Editorial by Elisabetta Brunella,
A multiplex that came into being a only few months ago in Italy, with 5 digital screens using 2K projectors, to obtain – in the words of the exhibitor – “guaranteed added value” and thus to distinguish it from its competitors.
But also the sixty Swedish theatres, almost all of them equipped with less sophisticated technology, yet still capable – and here the voice is that of the Project Manager of Digital Hus, the circuit of Swedish cinemas belonging to Folkets Hus och Parker – of allowing audiences to “experience a far better quality from watching films through 1.3K projectors than on 35mm projectors”, in the “quite small venues and on the quite small screens” where it is installed.
And then there are those
whose digital projectors have been used mainly for alternative events
up to now, making their cinema into a “multi-purpose theatre”:
this is the case of the recently opened Belgian complex, Cityscoop.be,
which those taking part in the “DigiTraining Plus” course
will have the chance to visit on the 8th April next. The Managing Director,
Miguel Devriendt, talks about it here.
And so, as promised, in this issue different approaches to digital find themselves side by side: three experiences arising from different needs and, partly because of this, ending up with three different solutions – practical elements that may help to answer real questions.
New Technologies for European Cinemas"
Visit to a digital theatre: Cityscoop.be
Cityscoop.be: a multi-purpose
The Cityscoop.be complex was opened on 22 June 2005 by a family-owned business after only 9 months of building work. The seven-screen cinema, with a seating capacity of 1,250, is one of the most technologically-advanced complexes in existence, with full air conditioning, innovative seating and state-of-the-art sound and vision.
At the planning stage, it became quite clear that in order to make an impact it would be impossible to do without digital cinema.
On the morning of 8 April, the participants at “DigiTraining Plus” will be offered the opportunity to experience Cityscoop.be directly during a visit to the cinema, which will include projection of film sequences in English, using the “split screen” (35mm versus digital) technique.
The digital challenge
Interview with Gianantonio Furlan, Chief Executive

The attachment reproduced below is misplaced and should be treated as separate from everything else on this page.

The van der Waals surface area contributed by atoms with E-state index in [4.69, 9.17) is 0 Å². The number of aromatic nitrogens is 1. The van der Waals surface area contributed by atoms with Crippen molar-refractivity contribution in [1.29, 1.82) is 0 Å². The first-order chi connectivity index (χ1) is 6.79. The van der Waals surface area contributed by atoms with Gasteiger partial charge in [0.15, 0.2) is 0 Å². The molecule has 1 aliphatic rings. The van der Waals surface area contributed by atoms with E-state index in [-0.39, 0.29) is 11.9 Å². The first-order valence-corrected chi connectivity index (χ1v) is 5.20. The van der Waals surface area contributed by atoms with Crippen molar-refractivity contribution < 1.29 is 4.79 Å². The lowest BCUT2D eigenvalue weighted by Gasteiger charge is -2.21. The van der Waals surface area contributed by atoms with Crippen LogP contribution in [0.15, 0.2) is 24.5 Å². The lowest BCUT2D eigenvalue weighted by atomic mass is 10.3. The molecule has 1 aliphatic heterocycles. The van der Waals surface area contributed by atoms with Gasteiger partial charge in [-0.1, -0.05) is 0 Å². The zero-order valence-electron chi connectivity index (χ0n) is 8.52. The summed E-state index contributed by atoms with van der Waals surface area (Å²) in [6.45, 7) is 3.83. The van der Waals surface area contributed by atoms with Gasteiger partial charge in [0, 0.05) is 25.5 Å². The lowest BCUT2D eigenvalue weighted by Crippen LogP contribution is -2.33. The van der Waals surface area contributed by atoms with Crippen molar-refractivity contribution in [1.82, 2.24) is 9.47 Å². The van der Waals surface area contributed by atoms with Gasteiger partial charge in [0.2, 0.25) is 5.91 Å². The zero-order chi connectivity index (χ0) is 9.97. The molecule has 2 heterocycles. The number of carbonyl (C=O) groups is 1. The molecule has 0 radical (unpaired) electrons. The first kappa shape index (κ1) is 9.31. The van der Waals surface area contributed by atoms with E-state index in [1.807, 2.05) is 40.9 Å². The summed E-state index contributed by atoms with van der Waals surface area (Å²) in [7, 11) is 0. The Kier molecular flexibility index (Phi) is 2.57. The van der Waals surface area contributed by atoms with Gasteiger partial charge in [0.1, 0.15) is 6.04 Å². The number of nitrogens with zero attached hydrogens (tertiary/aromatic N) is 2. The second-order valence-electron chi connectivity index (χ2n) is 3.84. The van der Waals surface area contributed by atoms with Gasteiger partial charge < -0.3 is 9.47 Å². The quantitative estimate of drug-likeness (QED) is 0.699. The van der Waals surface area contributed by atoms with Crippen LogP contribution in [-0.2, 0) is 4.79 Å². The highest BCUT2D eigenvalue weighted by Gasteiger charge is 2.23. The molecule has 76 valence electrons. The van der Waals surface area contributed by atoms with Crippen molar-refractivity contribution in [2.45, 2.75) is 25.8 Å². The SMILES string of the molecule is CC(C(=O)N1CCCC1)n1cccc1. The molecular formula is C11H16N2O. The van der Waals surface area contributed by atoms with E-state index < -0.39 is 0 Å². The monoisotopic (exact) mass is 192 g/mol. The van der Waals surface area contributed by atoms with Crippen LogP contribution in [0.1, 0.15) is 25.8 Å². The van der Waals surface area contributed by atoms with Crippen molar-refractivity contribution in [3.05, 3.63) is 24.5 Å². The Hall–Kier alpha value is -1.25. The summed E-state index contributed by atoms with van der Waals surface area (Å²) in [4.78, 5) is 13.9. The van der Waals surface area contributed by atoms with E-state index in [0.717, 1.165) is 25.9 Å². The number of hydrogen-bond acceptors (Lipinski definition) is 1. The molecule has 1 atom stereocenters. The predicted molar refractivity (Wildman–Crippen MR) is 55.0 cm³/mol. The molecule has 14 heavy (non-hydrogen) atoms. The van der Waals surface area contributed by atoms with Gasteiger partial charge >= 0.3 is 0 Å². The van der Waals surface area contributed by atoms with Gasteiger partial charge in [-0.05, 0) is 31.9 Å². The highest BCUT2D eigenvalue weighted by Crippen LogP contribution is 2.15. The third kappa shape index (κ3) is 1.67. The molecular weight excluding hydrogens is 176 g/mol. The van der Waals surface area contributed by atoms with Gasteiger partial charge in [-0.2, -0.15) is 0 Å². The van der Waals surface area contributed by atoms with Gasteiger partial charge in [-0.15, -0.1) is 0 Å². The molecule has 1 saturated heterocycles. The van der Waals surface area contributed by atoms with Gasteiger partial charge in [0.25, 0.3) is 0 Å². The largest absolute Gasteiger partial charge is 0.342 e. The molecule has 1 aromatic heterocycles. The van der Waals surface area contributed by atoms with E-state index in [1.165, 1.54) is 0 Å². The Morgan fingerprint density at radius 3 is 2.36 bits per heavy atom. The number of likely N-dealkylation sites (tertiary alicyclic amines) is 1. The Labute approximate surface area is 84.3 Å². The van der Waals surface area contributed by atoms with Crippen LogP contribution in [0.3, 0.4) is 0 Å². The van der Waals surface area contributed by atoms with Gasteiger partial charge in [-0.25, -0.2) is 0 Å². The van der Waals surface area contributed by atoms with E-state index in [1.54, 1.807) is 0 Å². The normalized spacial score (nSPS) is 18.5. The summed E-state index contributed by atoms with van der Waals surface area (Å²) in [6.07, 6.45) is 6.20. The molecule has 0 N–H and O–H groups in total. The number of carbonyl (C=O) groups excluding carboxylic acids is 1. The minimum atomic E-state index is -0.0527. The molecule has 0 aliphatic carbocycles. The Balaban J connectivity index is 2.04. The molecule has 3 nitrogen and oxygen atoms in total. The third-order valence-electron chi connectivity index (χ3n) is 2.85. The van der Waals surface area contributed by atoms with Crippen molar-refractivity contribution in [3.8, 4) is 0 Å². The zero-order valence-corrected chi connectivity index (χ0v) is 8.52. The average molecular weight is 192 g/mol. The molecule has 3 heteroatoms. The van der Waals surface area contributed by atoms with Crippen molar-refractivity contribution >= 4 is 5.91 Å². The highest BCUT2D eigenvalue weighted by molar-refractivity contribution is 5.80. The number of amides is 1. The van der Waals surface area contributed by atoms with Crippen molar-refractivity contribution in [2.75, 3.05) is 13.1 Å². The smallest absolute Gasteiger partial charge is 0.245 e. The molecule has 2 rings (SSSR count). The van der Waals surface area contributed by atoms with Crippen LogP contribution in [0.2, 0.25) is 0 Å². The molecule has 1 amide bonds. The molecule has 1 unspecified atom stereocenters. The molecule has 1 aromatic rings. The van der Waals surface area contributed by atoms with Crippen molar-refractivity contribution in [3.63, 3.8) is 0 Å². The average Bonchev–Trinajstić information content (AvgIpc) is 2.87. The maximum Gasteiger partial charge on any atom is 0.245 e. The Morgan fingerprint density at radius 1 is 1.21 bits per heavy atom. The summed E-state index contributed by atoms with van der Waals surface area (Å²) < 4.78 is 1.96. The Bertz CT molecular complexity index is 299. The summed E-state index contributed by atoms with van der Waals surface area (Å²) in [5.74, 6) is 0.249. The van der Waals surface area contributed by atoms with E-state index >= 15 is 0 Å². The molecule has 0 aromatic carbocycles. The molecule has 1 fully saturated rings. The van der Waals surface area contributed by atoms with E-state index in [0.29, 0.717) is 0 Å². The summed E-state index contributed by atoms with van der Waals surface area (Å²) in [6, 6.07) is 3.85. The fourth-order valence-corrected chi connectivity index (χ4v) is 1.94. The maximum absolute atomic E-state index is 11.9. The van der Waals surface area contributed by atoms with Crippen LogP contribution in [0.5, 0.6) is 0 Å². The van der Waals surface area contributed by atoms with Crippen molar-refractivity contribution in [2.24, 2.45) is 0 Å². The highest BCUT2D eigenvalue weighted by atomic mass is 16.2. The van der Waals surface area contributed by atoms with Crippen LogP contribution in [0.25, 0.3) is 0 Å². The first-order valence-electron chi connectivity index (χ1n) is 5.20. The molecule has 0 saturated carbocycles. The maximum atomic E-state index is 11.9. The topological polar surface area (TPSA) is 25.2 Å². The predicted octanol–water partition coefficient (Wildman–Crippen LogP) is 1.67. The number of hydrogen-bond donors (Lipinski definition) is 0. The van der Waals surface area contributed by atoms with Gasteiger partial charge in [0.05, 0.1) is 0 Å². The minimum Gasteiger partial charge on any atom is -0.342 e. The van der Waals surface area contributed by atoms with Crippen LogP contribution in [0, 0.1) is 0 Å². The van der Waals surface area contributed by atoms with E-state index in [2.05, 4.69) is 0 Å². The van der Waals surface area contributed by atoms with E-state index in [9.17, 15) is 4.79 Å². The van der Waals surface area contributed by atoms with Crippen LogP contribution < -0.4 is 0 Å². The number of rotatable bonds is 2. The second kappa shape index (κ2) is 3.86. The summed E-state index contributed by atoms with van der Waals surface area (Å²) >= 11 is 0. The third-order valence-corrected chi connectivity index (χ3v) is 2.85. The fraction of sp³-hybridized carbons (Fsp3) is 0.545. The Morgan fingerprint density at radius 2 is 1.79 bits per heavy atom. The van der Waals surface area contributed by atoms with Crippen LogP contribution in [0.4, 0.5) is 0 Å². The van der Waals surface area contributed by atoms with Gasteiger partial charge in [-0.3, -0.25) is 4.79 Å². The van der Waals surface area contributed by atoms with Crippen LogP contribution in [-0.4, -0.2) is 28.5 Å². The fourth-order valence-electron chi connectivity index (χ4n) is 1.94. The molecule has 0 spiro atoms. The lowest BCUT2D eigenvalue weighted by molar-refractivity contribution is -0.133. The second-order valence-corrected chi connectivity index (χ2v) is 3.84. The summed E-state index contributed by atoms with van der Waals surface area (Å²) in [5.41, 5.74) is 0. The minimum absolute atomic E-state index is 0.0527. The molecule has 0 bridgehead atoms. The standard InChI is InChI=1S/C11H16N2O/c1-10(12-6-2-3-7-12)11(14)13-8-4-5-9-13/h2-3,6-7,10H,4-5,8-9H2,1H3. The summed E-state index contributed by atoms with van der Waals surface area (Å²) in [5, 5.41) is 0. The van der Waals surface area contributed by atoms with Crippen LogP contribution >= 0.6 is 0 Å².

opened its 14 theatres to the public in December 2005 and, with 5 digital
projectors, all Cinemeccanica 2K, the Cinecity Multiplex of Limena,
a small urban centre in the north east of Italy, only a few kilometres
from Padua, is one of the best equipped DLP CinemaTM digital complexes
in the world, the biggest in Europe. It is part of the Furlan Cinecity
Group which already has another two multi-screen cinemas in the area.
We asked the Managing Director, Gianantonio Furlan, to tell us about
the early months of this experience and to help us sum up the situation
of digital projection in Italy and in Europe. In order to hear, from
someone who has invested in it, and heavily so, what the opportunities
are at present, what can be expected from the near future, what exhibitors
should be demanding. And what they should change their ideas about.
The last days for enrolments
(deadline: 10 March)
5-9 April 2006, Kuurne (Belgium),
at Barco headquarters
Special Rate at 450€
Among the lecturers, Enrico Chiesa, Cicae/Afcae, Mads Egmont Christensen, Mecano Film (moderator of the course), Tom Cotton, Technicolor, Eric Dillens, nWave Pictures; Gabriel Fehervari, Chief Executive Officer, Alfacam/Euro1080; Rickard Gramfors, Digital Houses-FHP; Denis Kelly, Cinema Operations Manager, Eastman Kodak; Steve Perrin, UK Film Council; Ben Stassen, nWave Pictures; Jan Van Dommelen, Unic; Glenn Wastyn, Business Development Manager, Barco.
| Unique Prize Draw offered by Barco to
3 of the trainees:
"Have a Digital Cinema projector in your theatre for free for 1 month"
description and technical fact card on the
D-Cine Premiere DP100)
"I took part in “DigiTraining Plus” 2005 and I very much appreciated the group work. Listening to colleagues’ opinions helps you to think over your own choices”.
Jaap den Engelsman,
Sweden currently has more than 50 digital cinemas, whereof four have 2K projectors, and the others 1.3K projectors [...].
Scalability of equipment, depending on the size of the venue and screen, is an important factor in discussions regarding quality and standardization. To install 2K projectors in small venues, in order to be allowed to screen major feature films, is unnecessary. The difference in quality of 2K on big screens compared to 1.3K on smaller screens is not distinguishable.